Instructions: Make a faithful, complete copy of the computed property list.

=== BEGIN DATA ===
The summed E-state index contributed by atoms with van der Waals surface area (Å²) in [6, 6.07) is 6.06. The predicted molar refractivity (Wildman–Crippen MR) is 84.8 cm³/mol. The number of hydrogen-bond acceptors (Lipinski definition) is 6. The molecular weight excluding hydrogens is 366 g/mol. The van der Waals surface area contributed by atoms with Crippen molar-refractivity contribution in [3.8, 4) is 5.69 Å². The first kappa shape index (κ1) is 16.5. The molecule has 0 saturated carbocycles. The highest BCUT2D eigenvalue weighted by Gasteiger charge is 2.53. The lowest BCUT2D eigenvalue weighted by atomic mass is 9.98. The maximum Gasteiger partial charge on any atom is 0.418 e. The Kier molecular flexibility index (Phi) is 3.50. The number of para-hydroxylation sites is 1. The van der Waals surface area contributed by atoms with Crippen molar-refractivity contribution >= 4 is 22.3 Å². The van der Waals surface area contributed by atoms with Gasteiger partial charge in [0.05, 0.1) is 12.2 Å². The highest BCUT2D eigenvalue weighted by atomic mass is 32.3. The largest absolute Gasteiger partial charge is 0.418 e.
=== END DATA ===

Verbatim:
The summed E-state index contributed by atoms with van der Waals surface area (Å²) in [6, 6.07) is 6.06. The predicted molar refractivity (Wildman–Crippen MR) is 84.8 cm³/mol. The number of hydrogen-bond acceptors (Lipinski definition) is 6. The molecular weight excluding hydrogens is 366 g/mol. The van der Waals surface area contributed by atoms with Crippen molar-refractivity contribution in [3.8, 4) is 5.69 Å². The first kappa shape index (κ1) is 16.5. The molecule has 0 saturated carbocycles. The highest BCUT2D eigenvalue weighted by Gasteiger charge is 2.53. The lowest BCUT2D eigenvalue weighted by atomic mass is 9.98. The maximum Gasteiger partial charge on any atom is 0.418 e. The Kier molecular flexibility index (Phi) is 3.50. The number of para-hydroxylation sites is 1. The van der Waals surface area contributed by atoms with Crippen molar-refractivity contribution >= 4 is 22.3 Å². The van der Waals surface area contributed by atoms with Gasteiger partial charge in [0.05, 0.1) is 12.2 Å². The highest BCUT2D eigenvalue weighted by atomic mass is 32.3. The largest absolute Gasteiger partial charge is 0.418 e.